14. What Hinders Problem Solving?

15. What Hinders Problem Solving? • Functional fixedness: failing to see a tool in a new or unorthodox way. • Response set: Problems bias you toward a particular type of strategy. • What percent is 4?

16. Which to emphasize? • Most textbooks emphasize the problem solution phase of problem solving. • Our problem solving is influenced by our representations. • Placing values on a number line • Asking students to draw a picture of a problem • Research has indicated that we can improve our representation skills (Brenner, et al., 1998)

17. Discovery and Guided Discovery • Discovery

18. Direct or Expository Instruction • Highly organized presentation: Teacher organizes material and sequences it • Presentation of procedures first • Emphasizes deductive logic

19. Guided Discovery v.s. Direct or Expository Instruction • Should we give concepts or procedures first? • Can you think of a way that discovery has worked or not worked for you? • How would you use discovery learning in a lesson?

20. Outline • What is transfer? • Why is studying transfer important? • A brief transfer task. • What are the components of transfer? • Are there different types of transfer? • What do we know about how transfer works? • What kind of new research is being done?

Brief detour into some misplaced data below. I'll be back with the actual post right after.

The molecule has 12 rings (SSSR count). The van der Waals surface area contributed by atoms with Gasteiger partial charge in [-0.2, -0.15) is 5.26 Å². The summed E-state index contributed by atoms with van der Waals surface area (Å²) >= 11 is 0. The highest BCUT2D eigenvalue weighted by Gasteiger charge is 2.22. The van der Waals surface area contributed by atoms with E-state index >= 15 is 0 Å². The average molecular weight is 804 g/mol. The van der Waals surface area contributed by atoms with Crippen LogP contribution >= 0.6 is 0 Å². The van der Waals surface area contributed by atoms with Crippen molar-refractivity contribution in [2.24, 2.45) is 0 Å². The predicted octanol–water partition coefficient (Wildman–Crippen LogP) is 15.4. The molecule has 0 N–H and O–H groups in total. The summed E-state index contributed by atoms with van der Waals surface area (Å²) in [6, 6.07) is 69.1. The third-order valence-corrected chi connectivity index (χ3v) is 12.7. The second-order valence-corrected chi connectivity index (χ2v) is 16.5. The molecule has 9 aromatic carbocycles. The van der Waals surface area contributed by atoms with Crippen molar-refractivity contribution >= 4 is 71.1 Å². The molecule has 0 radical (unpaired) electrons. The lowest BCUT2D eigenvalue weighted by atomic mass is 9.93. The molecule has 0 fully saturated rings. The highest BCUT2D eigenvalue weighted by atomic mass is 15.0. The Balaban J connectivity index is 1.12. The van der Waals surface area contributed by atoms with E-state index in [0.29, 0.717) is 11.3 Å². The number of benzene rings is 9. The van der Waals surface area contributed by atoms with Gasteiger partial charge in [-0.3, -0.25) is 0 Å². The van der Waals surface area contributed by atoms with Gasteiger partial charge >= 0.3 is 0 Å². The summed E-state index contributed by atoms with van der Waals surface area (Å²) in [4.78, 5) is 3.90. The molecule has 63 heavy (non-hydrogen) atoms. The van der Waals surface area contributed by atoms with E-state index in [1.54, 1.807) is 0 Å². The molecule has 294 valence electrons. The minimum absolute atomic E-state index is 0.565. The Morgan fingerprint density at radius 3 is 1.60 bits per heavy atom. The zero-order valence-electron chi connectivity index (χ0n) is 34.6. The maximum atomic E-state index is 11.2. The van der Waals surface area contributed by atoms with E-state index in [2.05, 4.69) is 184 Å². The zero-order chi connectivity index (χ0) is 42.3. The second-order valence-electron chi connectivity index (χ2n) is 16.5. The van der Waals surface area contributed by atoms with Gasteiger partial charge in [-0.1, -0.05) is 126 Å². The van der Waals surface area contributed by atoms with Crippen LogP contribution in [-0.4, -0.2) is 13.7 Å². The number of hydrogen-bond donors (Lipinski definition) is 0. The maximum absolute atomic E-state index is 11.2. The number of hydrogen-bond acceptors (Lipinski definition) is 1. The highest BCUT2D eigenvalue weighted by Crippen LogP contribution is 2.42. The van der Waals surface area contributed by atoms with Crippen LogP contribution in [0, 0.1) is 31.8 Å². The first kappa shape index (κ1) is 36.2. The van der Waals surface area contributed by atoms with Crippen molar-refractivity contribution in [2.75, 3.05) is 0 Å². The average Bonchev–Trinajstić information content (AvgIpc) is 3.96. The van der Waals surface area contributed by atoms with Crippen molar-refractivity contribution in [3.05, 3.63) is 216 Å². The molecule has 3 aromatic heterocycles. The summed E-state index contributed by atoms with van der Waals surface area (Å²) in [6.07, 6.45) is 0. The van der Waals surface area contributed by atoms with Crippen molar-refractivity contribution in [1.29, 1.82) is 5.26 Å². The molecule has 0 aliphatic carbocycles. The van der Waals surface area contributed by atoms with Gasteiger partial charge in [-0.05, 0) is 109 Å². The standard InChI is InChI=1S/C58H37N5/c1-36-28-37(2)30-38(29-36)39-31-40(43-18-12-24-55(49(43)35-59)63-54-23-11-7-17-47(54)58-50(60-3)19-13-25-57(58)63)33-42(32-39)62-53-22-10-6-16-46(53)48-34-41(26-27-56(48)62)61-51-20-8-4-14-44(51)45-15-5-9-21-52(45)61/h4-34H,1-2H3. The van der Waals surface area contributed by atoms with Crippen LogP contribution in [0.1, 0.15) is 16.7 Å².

21. What is Transfer? • Transfer is taking knowledge acquired from one set of tasks and applying that knowledge to a new task. • Fundamental question: “Are people able to see commonalties in related problems and make use of them in their attempts to find solutions?”

22. Importance of Transfer I • Transfer has become an important part of the definition of conceptual understanding. • Part of NCTM and NSES curriculum standards. • A means of testing or demonstrating understanding.

23. Importance of Transfer II • Crucial difference between experts and novices. • Ex. Feynman: O-rings in cold temp. • Teachers and schools aspire to be teaching critical thinking skills. • Do you transfer knowledge between problems?

24. The Problem... • In a far away land there was a fortress with an evil dictator who mistreated the local villagers. • At that time there was also a general who commanded a rebel army, and he wanted to seize control of the fortress and free the villagers. • There were lots of roads to the dictator’s castle but the dictator had them booby-trapped with bombs so that only a small number of persons could travel safely on each road at a time. • If the general had sent sufficient forces down one of the roads to the castle, the explosives would have blown-up his troops.

25. The Solution….. • The general decided to spread out his forces and send small numbers of troops down each of the roads to the fortress. • The general’s troops were then able to avoid the bombs and converged on the fortress at the same time, capturing it from the dictator, and liberating the villagers. -Adapted from Gick & Holyoak, 1980.

26. Consider a New Problem... Given a human being with an inoperable stomach tumor, and rays which destroy organic tissue at sufficient intensity, by what procedure can one free the patient of the tumor by using these rays and at the same time avoid destroying the healthy tissue which surrounds it?

27. The Dictator Problem...

28. The Tumor Problem...

29. The Two Problems are Analogous

30. Important Points About This Transfer Task • This problem is one of the classic problems in cognitive psychology. • The problem is a good example of how the cognitive study of transfer began. • Today, the definition of transfer has widened: Research now studies the application of different areas of knowledge to new problems.